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The Flaming Cross
by [?]


It was already midnight when Orville, Thornton and Callovan arose from a table of the club dining-room and came down in the elevator for their hats and coats. They had spent an evening together, delightful to all three. This dinner and chat had become an annual affair, to give the old chums of St. Wilbur’s a chance to live over college days, and keep a fine friendship bright and lasting. Not one of them was old enough to feel much change from the spirit of youth. St. Wilbur’s was a fresh memory and a pleasant one; and no friends of business or society had grown half so precious for any one of these three men as were the other two, whom the old college had introduced and had bound to him.

The difference in the appearance of the friends was very marked. Thornton had kept his promise of growing up as he had started: short, fat and jovial. Baldness was beginning to show at thirty-five. His stubby mustache was as unmanageable as the masters of St. Wilbur’s had found its owner to be. He had never affected anything, for he had always been openly whatever he allowed himself to drift into. Neither of his friends liked many of his actions, nor the stories told of him; but they liked him personally and were inclined to be silently sorry for him, but not to sit in judgment upon him. Both Orville and Callovan waited and hoped for “old Thornton”; but the wait had been long and the hope very much deferred.

Callovan was frankly Irish. The curly black hair of the Milesian spoke for him as clearly as the blue-gray eye. He shaved clean and he looked clean. An ancestry of hard workers left limbs that lifted him to almost six feet of strong manhood. His skin was ruddy and fresh. Two years younger than Thornton, he yet looked younger by five. And Callovan, like Thornton, was inwardly what the outward signs promised.

Orville was tall and straight. The ghost of a black mustache was on his lip. His hair was scanty, and was parted carefully. His dress showed taste, but not fastidiousness. He was handsome, well groomed and particular, without obtrusiveness in any one of the points. He was just a little taller than Callovan; but he was grayer and a great deal more thoughtful. He was a hard book to read, even for an intimate; but the print was large, if the text was puzzling. He looked to be “in” the world, but who could say if he were “of” it?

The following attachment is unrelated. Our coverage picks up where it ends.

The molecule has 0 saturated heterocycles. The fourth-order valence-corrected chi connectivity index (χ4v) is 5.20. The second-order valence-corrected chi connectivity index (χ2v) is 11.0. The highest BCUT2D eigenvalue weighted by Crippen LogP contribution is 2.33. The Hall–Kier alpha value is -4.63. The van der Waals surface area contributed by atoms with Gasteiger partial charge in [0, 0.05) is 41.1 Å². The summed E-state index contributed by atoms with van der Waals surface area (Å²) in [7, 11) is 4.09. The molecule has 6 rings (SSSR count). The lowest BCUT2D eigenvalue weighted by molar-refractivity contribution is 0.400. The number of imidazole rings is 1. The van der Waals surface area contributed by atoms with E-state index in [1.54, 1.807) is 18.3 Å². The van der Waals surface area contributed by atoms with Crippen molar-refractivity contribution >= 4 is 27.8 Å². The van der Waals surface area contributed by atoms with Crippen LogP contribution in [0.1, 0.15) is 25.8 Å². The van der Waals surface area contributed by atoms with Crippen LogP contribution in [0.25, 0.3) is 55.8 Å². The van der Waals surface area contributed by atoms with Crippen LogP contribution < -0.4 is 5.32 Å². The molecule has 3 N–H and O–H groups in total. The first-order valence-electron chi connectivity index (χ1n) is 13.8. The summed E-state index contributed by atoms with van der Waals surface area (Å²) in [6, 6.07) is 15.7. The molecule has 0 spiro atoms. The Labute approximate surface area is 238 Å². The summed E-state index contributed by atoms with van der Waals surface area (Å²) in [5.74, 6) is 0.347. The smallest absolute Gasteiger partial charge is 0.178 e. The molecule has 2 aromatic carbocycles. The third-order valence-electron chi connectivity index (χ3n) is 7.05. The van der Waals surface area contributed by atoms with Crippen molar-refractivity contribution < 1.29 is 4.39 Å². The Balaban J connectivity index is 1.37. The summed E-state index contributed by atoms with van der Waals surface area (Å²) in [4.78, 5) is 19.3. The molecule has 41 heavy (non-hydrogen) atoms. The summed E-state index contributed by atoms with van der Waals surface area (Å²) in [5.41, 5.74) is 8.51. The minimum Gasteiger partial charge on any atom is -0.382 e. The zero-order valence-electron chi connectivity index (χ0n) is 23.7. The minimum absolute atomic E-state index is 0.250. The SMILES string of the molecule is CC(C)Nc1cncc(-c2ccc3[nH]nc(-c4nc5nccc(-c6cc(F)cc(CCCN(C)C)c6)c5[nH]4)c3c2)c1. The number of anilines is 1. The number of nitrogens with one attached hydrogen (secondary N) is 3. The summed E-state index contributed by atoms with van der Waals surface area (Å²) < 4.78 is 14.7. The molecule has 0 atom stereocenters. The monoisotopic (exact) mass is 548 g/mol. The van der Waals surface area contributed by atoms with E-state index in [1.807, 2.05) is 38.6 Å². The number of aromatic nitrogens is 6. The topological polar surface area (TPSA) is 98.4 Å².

All three of these friends were very rich. Thornton had made his money within five years–a lucky mining strike, a quick sale, a move to the city, speculation, politics were mixed up in a sort of rapid-fire story that the other friends never cared to hear the details of. Callovan inherited his wealth from his hard-fisted old father, who had died but a year before. Orville was the richest of the three. He had always been rich. His father had died a month before he was born. His mother paid for her only child with her life. Orville’s guardian had, as soon as possible, placed him in St. Wilbur’s Preparatory School and then in the College; but he was a careful and wise man, this guardian, so, though plenty of money was allowed him, yet the college authorities had charge of it. They doled it out to the growing boy and youth in amounts that could neither spoil nor starve him. It was good for Orville that the guardian had been thus wise and the college authorities thus prudent. He himself was generous and kind-hearted; by nature a spendthrift, but by training just a bit of a miser. He had learned a little about values during these school and college days.